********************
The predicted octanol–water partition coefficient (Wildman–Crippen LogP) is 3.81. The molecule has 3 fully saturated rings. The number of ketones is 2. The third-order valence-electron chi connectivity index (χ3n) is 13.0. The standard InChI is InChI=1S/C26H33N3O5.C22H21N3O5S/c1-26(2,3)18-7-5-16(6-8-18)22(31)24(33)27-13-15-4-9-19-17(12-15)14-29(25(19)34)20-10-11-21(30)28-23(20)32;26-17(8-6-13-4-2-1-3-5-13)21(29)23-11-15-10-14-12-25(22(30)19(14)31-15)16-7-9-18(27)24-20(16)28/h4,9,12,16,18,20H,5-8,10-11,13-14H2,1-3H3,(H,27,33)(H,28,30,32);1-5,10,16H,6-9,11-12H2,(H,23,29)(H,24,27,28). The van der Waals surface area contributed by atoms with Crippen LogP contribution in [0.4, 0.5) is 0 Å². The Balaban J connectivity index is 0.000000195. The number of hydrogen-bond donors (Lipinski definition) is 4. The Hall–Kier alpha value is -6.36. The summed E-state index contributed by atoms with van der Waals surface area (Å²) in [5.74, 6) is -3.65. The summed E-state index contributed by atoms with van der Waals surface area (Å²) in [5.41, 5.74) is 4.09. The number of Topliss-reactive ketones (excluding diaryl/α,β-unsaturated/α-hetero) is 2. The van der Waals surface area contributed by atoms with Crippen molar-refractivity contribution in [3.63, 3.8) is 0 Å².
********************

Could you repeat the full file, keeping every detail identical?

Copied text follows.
The predicted octanol–water partition coefficient (Wildman–Crippen LogP) is 3.81. The molecule has 3 fully saturated rings. The number of ketones is 2. The third-order valence-electron chi connectivity index (χ3n) is 13.0. The standard InChI is InChI=1S/C26H33N3O5.C22H21N3O5S/c1-26(2,3)18-7-5-16(6-8-18)22(31)24(33)27-13-15-4-9-19-17(12-15)14-29(25(19)34)20-10-11-21(30)28-23(20)32;26-17(8-6-13-4-2-1-3-5-13)21(29)23-11-15-10-14-12-25(22(30)19(14)31-15)16-7-9-18(27)24-20(16)28/h4,9,12,16,18,20H,5-8,10-11,13-14H2,1-3H3,(H,27,33)(H,28,30,32);1-5,10,16H,6-9,11-12H2,(H,23,29)(H,24,27,28). The van der Waals surface area contributed by atoms with Crippen LogP contribution in [0.4, 0.5) is 0 Å². The Balaban J connectivity index is 0.000000195. The number of hydrogen-bond donors (Lipinski definition) is 4. The Hall–Kier alpha value is -6.36. The summed E-state index contributed by atoms with van der Waals surface area (Å²) in [5.74, 6) is -3.65. The summed E-state index contributed by atoms with van der Waals surface area (Å²) in [5.41, 5.74) is 4.09. The number of Topliss-reactive ketones (excluding diaryl/α,β-unsaturated/α-hetero) is 2. The van der Waals surface area contributed by atoms with Crippen molar-refractivity contribution in [3.63, 3.8) is 0 Å².